You’ll need to call a LASIK center and schedule an appointment. Your doctor will ask you about your overall health, eye health, and your expectations for vision correction.

After this, your doctor can determine which type of technology to use during your eye surgery.

Does Bladeless LASIK Heal Faster?

Yes, your eyes will heal quicker when you receive bladeless LASIK. This means you’ll have a shorter recovery time and can return to normal activities faster.

Receiving bladeless LASIK also means fewer visits to your surgeon post-operation. Remember to follow all aftercare instructions to achieve your desired results.

How Safe Is Bladeless LASIK?

Bladeless LASIK is generally safer than traditional LASIK because there’s no creation of the corneal flap. This means fewer corneal flap-related complications during the procedure.

Brief Overview of LASIK Procedures

Laser-Assisted In Situ Keratomileusis (LASIK) is a type of refractive eye surgery. It provides vision correction for myopia (nearsightedness), hyperopia (farsightedness), and astigmatism.

Before surgery, you’ll have at least one or two consultations with your doctor. This helps determine if you’re a good candidate for the procedure.

During LASIK, your surgeon will create the corneal flap using a microkeratome blade or a femtosecond laser. This helps correct vision problems by changing how light focuses on the retina.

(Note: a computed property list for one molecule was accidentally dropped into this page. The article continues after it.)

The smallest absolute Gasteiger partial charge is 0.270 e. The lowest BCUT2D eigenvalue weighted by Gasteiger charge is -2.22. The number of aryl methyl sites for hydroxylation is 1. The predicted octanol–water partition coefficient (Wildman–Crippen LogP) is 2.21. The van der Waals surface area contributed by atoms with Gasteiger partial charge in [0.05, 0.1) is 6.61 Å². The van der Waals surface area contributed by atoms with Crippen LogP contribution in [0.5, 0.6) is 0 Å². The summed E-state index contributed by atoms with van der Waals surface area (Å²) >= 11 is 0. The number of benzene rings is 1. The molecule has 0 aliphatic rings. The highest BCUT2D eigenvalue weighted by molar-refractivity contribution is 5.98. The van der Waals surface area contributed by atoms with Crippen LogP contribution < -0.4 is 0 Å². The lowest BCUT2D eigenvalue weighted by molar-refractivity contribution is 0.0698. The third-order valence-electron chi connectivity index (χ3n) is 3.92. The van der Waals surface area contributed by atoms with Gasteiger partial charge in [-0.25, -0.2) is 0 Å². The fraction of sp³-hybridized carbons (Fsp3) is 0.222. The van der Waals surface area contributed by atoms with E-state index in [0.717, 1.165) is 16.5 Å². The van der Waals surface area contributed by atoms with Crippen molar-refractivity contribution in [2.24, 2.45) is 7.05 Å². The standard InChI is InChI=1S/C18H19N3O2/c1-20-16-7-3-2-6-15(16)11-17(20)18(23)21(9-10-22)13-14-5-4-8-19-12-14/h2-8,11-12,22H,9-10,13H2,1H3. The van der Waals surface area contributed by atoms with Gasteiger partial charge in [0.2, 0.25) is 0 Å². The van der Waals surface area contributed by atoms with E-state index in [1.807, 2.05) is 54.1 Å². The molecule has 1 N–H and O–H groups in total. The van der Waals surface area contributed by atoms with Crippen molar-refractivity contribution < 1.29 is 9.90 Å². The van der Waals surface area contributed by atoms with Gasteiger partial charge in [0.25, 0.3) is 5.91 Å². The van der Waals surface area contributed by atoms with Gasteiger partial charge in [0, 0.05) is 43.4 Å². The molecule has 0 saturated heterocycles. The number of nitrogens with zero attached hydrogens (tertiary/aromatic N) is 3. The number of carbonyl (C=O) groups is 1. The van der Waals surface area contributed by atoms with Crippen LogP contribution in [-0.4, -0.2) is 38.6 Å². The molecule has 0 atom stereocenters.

The entire process only takes about 15 minutes for both eyes.

diagram showing six steps of lasik eye surgery

Can I Combine Blade or Bladeless LASIK With Other Types of LASIK?

The short answer is, yes. Think of LASIK as a procedure that involves two steps. The first step is flap creation, and the second step is corneal reshaping. 

The options for flap creation are:

  • Microkeratome blade
  • Femtosecond laser

The options for corneal reshaping are:

Conventional LASIK

This bases the treatment on your prescription. The laser corrects your vision by flattening your cornea. This may result in a higher risk of night vision problems such as halos or glare.

Wavefront-Optimized LASIK

This improves upon some drawbacks of conventional LASIK. Instead of simply flattening the cornea, wavefront-optimized techniques maintain your cornea’s natural curvature.

Wavefront-Guided LASIK

This customized LASIK procedure minimizes higher-order aberrations, resulting in higher-quality vision.

TopographyGguided LASIK

This customized LASIK procedure uses a topographer to map out your cornea in detail. These measurements allow the surgeon to customize a treatment that delivers sharper vision with fewer light distortions.

The options for flap creation and corneal reshaping may be combined in various ways. Your eye surgeon can help you determine which options are best for you. 


Blade or bladeless LASIK can be combined with other types of LASIK to provide vision correction. Aside from how the surgeon creates the corneal flap during the procedure, the two are essentially the same. Consult your eye doctor to know which type of LASIK is best for you.

Updated on  February 5, 2024
The information provided on VisionCenter.org should not be used in place of actual information provided by a doctor or a specialist.